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Schull Ferry
  Storm Imogen leaves its calling card on Cape Clear Island

As we sat before a roaring fire by candle light last night, with board games and transistor radios  the thought crossed my mind, as it has many on Cape Clear that the future may belong more to the 19th century than to the 20th or 21st. As storm Imogen abated on Monday 8th and as as everyone started to breath a sigh of relief after a wind swept and stormy night until morning, at 9am or thereabouts our self congratulations were cut short by an island wide loss of power. Of course since September last there are no resident lines men on the Island since the ESB cancelled the contract and we are now dependant on maintenance crews from the mainland, no more Micheal John & Patrick to keep the home lights burning. During the day as the water drained from the public water system, with no pumps to replenish the supply others fretted about the lack of  a nurse on the Island, nowadays it seems that the very time when we need a nurse most, when we are cut off from the mainland is when we are least likely to have one. By evening the ferry Skipper was concerned about how to get the storm gates open again to allow the ferry to make make a run. This morning the school with no heat planned an alternative day of activities, based on physical exercise and non routine education with a possibility of having to close on Wednesday.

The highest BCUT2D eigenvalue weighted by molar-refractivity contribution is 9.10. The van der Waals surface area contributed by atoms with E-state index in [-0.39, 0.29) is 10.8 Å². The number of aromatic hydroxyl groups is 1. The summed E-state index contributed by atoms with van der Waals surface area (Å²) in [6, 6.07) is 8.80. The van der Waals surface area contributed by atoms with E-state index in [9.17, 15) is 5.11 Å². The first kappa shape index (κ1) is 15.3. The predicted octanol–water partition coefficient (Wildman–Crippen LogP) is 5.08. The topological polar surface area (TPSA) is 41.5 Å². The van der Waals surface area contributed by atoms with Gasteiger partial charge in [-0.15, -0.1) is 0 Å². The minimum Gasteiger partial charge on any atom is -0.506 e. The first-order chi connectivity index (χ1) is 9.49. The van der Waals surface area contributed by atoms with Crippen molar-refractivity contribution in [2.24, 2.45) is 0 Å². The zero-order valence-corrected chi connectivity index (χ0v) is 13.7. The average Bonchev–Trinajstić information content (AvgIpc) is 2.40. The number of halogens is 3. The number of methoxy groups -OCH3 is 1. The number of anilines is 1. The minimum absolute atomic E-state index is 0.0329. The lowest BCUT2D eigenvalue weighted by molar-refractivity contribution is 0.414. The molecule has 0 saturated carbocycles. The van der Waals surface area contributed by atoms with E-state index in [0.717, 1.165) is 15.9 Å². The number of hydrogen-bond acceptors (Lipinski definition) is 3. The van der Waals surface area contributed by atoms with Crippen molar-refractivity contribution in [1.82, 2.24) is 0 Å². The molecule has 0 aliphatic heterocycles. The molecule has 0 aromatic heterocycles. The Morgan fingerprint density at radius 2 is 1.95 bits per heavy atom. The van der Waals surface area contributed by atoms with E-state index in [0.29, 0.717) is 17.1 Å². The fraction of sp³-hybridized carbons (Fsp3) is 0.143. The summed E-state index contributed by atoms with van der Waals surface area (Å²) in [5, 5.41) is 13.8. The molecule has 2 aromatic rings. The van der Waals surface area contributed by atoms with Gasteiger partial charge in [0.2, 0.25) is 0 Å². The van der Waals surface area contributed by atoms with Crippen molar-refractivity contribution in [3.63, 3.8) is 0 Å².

As the morning progressed word came of a proposed helicopter lift to bring ESB technicians to the Island and by 12 .00 or thereabouts  the welcome roar of the 'coptor' was heard and half an hour later the lights came on. By 1pm, the dock gates were being opened and the ferry departed for a  welcome return trip to the mainland. Many thanks to everyone who did their bit to alleviate the situation including Julian, who,  marooned on the mainland, had access to the Internet and was able to send the text messages for the ferry.
There is a back up method of opening the storm gates but this cannot be employed until the draw has largely abated. For this reason, without power to operate the storm gates it would have been necessary to wait until tomorrow at the earliest to bring the main ferry out of dock. The relief ferry Dún Aengus, also potentially available was tide bound until 4pm and that was too late to make a return sailing in daylight.
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